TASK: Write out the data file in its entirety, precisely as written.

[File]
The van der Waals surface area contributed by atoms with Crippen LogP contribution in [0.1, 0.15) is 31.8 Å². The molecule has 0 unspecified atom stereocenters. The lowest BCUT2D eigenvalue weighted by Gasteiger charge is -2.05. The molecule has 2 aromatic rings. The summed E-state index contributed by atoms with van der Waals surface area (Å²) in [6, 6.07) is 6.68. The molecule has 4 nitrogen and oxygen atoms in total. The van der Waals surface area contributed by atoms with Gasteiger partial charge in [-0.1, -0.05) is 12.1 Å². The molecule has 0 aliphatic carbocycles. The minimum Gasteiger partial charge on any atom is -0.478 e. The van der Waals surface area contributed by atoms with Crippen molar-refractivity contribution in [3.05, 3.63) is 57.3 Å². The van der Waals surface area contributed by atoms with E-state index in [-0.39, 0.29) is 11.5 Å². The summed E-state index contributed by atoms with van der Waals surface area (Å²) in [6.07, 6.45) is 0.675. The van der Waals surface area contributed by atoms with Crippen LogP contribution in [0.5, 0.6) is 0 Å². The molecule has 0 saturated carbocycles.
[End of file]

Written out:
The van der Waals surface area contributed by atoms with Crippen LogP contribution in [0.1, 0.15) is 31.8 Å². The molecule has 0 unspecified atom stereocenters. The lowest BCUT2D eigenvalue weighted by Gasteiger charge is -2.05. The molecule has 2 aromatic rings. The summed E-state index contributed by atoms with van der Waals surface area (Å²) in [6, 6.07) is 6.68. The molecule has 4 nitrogen and oxygen atoms in total. The van der Waals surface area contributed by atoms with Gasteiger partial charge in [-0.1, -0.05) is 12.1 Å². The molecule has 0 aliphatic carbocycles. The minimum Gasteiger partial charge on any atom is -0.478 e. The van der Waals surface area contributed by atoms with Crippen molar-refractivity contribution in [3.05, 3.63) is 57.3 Å². The van der Waals surface area contributed by atoms with E-state index in [-0.39, 0.29) is 11.5 Å². The summed E-state index contributed by atoms with van der Waals surface area (Å²) in [6.07, 6.45) is 0.675. The van der Waals surface area contributed by atoms with Crippen LogP contribution in [0.5, 0.6) is 0 Å². The molecule has 0 saturated carbocycles.